Soon, though, the group would become smaller by a couple.
“The four of us headed off to Salt Lake City, and in typical Army sequence, we went to Salt Lake City so they could assign us to Spokane, Washington. Why we couldn’t go directly from Stockton to Spokane, I don’t know. We did lose Dick Cordell along the way. He got assigned somewhere else.”
At Spokane’s Geiger Field, Cozens says the pilots were restricted to base 24 hours a day for six days a week. Meanwhile, the wives stayed together in local hotels. On the weekly day off, the pilot who was off duty and his wife had use of the hotel bedroom.

Training’s next phase put Cozens and Conley in B-24s. But after about a month, those bombers were replaced by B-17s. Remarkably, there had been no transition from the single-engine AT-6 to the four-engine B-24s, and then B-17s.
Next came the formation of the 95th Bomb Group, with Bob and Harry appointed flight leaders in the 334 Bomb Squadron. Before the pilots and their wives could really settle down in Spokane though, came a move to Ephrata, Washington. It was a move which had Cozens stumped.
“We were assigned to the desert of the state of Washington. What were there were an airstrip and some tarpaper shacks. I don't know why we moved there from Spokane, and then back.”
Cozens still has delight in telling the story of Harry Conley’s pratfall when leaving for the desert airfield from Geiger Field.
“We were going through the gate to the flight line with our B-4 bags with us. We were saluting the sentry as we went through and the walkway was a little icy. Just as Harry started to salute, his feet went out from under him.  He slipped on his butt, holding his bag, and on his back he went through, saluting the sentry.”

In September of 1942, Bob suffered the loss of his older brother, who was caught by a thunderstorm and went down on an advanced training flight out of Roswell, New Mexico.
“I tried my darnedest to get from Spokane to San Diego in time for the services for my brother. We drove to Seattle and I got on a United flight, heading hopefully to southern California. It made a stop in Portland and I got bumped because I didn’t have the highest priority or whatever it took at that time to do this.
“I walked across the field, found an Army flight that was heading to Sacramento.  From Sacramento I took a bus to San Francisco, and got on a United flight that took me to Burbank. Somehow I got from Burbank to the train station, and was getting off the train in Oceanside, north of San Diego when the services were being held in San Diego. So I missed the services of my older brother.”

By December the Bomb Group had moved by train to Rapid City, South Dakota. Patsy Ann took the car, over icy roads, back to the motel in Spokane. She sold the car before she and the dog took the train to San Diego, since the 95th’s commander had suggested it best not to bring wives along to the remote base at Rapid City.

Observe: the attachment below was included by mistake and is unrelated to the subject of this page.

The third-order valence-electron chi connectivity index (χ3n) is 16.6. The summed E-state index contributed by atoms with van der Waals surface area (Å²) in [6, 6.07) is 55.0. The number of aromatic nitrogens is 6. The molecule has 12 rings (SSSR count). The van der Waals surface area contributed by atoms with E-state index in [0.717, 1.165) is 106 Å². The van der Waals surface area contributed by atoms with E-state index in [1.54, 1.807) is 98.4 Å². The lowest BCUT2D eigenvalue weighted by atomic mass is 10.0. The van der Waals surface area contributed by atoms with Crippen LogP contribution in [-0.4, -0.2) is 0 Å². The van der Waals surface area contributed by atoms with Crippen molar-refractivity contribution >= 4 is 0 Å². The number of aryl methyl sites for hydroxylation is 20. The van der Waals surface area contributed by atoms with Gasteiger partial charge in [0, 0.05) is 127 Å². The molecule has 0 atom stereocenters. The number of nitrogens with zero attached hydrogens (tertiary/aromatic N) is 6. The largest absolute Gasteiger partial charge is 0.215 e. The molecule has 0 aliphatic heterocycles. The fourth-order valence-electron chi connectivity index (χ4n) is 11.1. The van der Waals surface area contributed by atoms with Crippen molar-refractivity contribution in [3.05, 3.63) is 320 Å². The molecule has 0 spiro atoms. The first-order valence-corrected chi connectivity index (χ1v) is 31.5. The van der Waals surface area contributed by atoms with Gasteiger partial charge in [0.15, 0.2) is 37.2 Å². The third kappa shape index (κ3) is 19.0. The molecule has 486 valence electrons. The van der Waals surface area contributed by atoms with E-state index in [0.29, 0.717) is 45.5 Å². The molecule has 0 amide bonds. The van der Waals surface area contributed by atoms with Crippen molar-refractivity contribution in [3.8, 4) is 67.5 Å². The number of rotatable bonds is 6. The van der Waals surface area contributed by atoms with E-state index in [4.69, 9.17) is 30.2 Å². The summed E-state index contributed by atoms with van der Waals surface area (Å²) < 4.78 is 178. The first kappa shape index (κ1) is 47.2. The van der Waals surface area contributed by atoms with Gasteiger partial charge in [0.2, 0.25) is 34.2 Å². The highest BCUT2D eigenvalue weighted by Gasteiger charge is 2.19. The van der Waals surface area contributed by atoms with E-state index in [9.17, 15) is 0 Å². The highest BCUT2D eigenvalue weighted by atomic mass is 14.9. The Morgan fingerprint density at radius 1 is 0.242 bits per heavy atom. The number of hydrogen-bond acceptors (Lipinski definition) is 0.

Training that winter in Rapid City, at the edge of the Black Hills, proved a challenge.  The 334th Squadron was sent to Pueblo, Colorado where there were better weather conditions. Yet when on its first day there, a crew was lost to a snowstorm, the 334th returned to Rapid City.
A two-week furlough in February of 1943 brought a trip to California, but for Cozens and Conley, coming back to home base was a nightmare. When Conley said he’d secured two seats on an Airlift Transport Command flight, Cozens got a $200 refund on civilian flight tickets. A blizzard delayed the ATC flight by two days, and the two aviators were bumped from a flight that had gotten them to Sacramento. From that point on, Cozens’ and Conley’s way east was both a fight against weather delays, and a creativity lesson in finding ways to Rapid City.
“We used everything but ox-cart, I think. By the time we got to Rapid City, the air echelon had already moved to Kearney, Nebraska. The ground troops were still there.”
Cozens says the CO reluctantly sent an aircraft to bring the two fliers back to Kearney, and then severely reprimanded and fined the two men $200.
Even though the B-17s of the 95th Bomb Group had never flown all together in formation, they were sent off to the war zone. Cozens says the first stop was Gulfport, Mississippi, where the first B-17 nicknamed “Patsy Ann” had problems and was left behind for another B-17 which Cozens named “Patsy Ann II.” That B-17 flew the 14-day southern route to England, via West Palm Beach, Waller Field (Trinidad), Brazil, Senegal and Morocco.
Cozens remembers it was April 17, 1943 when he landed in England. That same day in San Diego, Patsy Ann gave birth to their first child.
The 95th’s first overseas airbase was shared with the 92nd BG at Alconbury. The 95th’s first combat mission was on May 13th. Cozens says that due to mechanical problems, he ended-up having to abort the next five missions.
While at Alconbury, an accident by another B-17’s ground crew showed all members of the 95th the unforgiving risks of handling a bomber’s payload.
“They were loading bombs for a mission, and the thing that couldn’t happen, did happen. The whole bomb load exploded in the process - ten 500-pound bombs exploded, killing nineteen of our men and wounding twenty. It destroyed the aircraft they were loading and aircraft parked nearby. I don’t know that they ever figured out how this happened, because the bombs had the pins in and weren’t armed. It was rather devastating.”
The 95th then flew a few missions from Framlingham, including the infamous June 13th trip to bomb submarine yards at Kiel, Germany.
Mission planners had combined targets at Kiel and Bremen, in hopes of dividing enemy fighter forces. The 95th led the groups, followed by the 94th BG and a composite group.
Brigadier General Nathan Bedford Forrest III was the 95th’s new commanding officer. He decided the B-17s alter their formation from the traditional bomber box of three aircraft, with trailing boxes above the leader, instead flying a formation with trailing aircraft flying lower than the lead bomber. Forrest rode as an observer in the lead B-17.